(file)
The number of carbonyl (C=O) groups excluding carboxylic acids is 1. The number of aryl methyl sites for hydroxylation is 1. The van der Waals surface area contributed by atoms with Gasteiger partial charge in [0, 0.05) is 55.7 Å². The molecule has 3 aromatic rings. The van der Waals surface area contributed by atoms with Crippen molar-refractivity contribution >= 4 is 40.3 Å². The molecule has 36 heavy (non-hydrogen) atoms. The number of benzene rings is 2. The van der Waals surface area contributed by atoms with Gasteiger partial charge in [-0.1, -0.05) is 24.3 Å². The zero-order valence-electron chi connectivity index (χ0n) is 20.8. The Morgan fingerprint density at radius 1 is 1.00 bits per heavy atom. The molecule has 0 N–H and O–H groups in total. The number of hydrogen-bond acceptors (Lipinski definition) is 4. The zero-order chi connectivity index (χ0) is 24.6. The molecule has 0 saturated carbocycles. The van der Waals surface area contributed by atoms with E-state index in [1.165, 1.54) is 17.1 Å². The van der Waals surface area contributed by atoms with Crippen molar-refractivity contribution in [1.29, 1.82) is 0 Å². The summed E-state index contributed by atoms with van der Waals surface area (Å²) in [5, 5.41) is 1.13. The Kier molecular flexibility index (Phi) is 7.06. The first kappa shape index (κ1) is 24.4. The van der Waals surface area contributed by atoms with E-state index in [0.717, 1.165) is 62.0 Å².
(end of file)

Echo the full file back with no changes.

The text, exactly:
The number of carbonyl (C=O) groups excluding carboxylic acids is 1. The number of aryl methyl sites for hydroxylation is 1. The van der Waals surface area contributed by atoms with Gasteiger partial charge in [0, 0.05) is 55.7 Å². The molecule has 3 aromatic rings. The van der Waals surface area contributed by atoms with Crippen molar-refractivity contribution >= 4 is 40.3 Å². The molecule has 36 heavy (non-hydrogen) atoms. The number of benzene rings is 2. The van der Waals surface area contributed by atoms with Gasteiger partial charge in [-0.1, -0.05) is 24.3 Å². The zero-order valence-electron chi connectivity index (χ0n) is 20.8. The Morgan fingerprint density at radius 1 is 1.00 bits per heavy atom. The molecule has 0 N–H and O–H groups in total. The number of hydrogen-bond acceptors (Lipinski definition) is 4. The zero-order chi connectivity index (χ0) is 24.6. The molecule has 0 saturated carbocycles. The van der Waals surface area contributed by atoms with E-state index in [1.165, 1.54) is 17.1 Å². The van der Waals surface area contributed by atoms with Crippen molar-refractivity contribution in [1.29, 1.82) is 0 Å². The summed E-state index contributed by atoms with van der Waals surface area (Å²) in [5, 5.41) is 1.13. The Kier molecular flexibility index (Phi) is 7.06. The first kappa shape index (κ1) is 24.4. The van der Waals surface area contributed by atoms with E-state index in [0.717, 1.165) is 62.0 Å².